But this is also irrelevant for mining, because the adaptation ultimately ensures that ASICs can be used to work much more efficiently and quickly than solving the same tasks by software. Since the chips can indeed be manufactured entirely according to the needs of the user, they seem ideal for Bitcoin mining. However, precisely fitting production involves high investment costs for development – which could be offset by lower production costs.
However, if capital is only available for a small number of units, an investment may no longer be worthwhile. This is especially true in view of the fact that the development time is considerably longer than for other components.
Once chips have been developed and produced, they may no longer satisfy the demands of increasingly complex algorithms to the fullest satisfaction if they can be installed in the existing mining rigs.
Another way to generate sufficient computing power with your rig is to use powerful graphics cards. Instead of creating detailed, realistic computer game worlds, graphics cards from AMD in particular can be used to mine Bitcoins. However, they still do not come close to the performance of the special chips, which is why further hardware is increasingly designed to integrate more than one graphics card into the system.
On a mainboard, however, this is again not feasible because the necessary slots are missing. In order to be able to access three or more graphics cards at the same time, PCIe-x1 adapters and corresponding cables are used instead, for example, in order to implement the connection nevertheless.
This results in another problem, however, since not only the mainboards but also the cases are not designed for such a number of graphics cards. If between six and eight graphics cards are to be connected to the mainboard, in principle only an open mounting frame remains as a viable alternative.
Of course, there are also smaller ones, various manufacturers have recognized the trend and deliver the finished special hardware to interested parties. This starts with the size of a USB stick, but can also be larger and thus more powerful if desired. As a potential miner, this saves you having to search for and build the necessary components.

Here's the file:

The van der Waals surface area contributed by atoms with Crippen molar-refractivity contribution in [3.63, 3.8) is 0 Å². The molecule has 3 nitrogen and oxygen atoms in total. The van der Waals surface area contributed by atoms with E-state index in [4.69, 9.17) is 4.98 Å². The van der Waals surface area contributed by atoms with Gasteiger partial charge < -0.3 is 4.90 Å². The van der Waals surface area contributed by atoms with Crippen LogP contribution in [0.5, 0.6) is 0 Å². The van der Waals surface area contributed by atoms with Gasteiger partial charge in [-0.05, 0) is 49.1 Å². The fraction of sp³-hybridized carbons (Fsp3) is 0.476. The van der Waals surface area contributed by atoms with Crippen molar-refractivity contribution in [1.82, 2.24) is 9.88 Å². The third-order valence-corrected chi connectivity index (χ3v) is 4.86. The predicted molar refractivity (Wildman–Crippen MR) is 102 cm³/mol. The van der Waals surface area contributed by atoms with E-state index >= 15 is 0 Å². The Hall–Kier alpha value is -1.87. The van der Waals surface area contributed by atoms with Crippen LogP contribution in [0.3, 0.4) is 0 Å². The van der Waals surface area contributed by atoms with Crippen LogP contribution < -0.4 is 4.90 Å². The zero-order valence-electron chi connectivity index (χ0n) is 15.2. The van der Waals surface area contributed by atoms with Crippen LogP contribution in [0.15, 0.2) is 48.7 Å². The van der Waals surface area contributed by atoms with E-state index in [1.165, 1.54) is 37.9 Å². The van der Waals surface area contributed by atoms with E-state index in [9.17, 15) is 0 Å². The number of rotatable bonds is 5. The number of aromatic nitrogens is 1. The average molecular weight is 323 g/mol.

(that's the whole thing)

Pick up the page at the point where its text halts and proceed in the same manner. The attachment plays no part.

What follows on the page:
This could possibly prove to be difficult anyway, because again and again we hear about such an excessive demand for certain graphics cards that the market situation is between supply bottlenecks and sellout. At the moment, however, the market for graphics cards looks more like a bit of a relaxation. The reason for this, however, is once again an ASIC developed for mining, with which Ethereum can now also be mined.
Secondary Market for Hardware
Due to demand, prices have therefore risen sharply, especially for graphics cards, which makes it even more difficult for private users to put together a cost-efficient mining rig. Alternatively, however, it is possible to purchase such rigs directly – also from home-made products. Analogous to the prices for the crypto currencies the prices for such computers have increased, which is why it has become a lucrative business to sell mining rigs via different sales portals.
This does not make it any cheaper for the end user, the prices are clearly in the four-digit range. The quick entry into mining therefore costs money and in the end it is always questionable whether this sum can be amortized within an acceptable period of time. After all, the investment in higher computing power also means higher follow-up costs for electricity.
Nevertheless, the market for newcomers who do not want to rely on their own hardware knowledge seems to exist. After all, work is currently underway to find new algorithms that will also make prospecting with standard hardware more efficient again.
Software, Pools and Clients
Unlike software, the demands on the software are comparatively low. Nevertheless, it has important tasks, such as monitoring the entire mining process, which includes not only the achieved hashrate and mining speeds, but also the fan and temperature control of the computer. Also be aware that there are some risks involved with mining pools, too. Otherwise the software is needed to
connect the Miner to the block chain (this applies to those who want to mine on their own);
establish a connection with the mining pool (this applies to those who prefer to mine in conjunction with others).
Wallets – Digital Wallets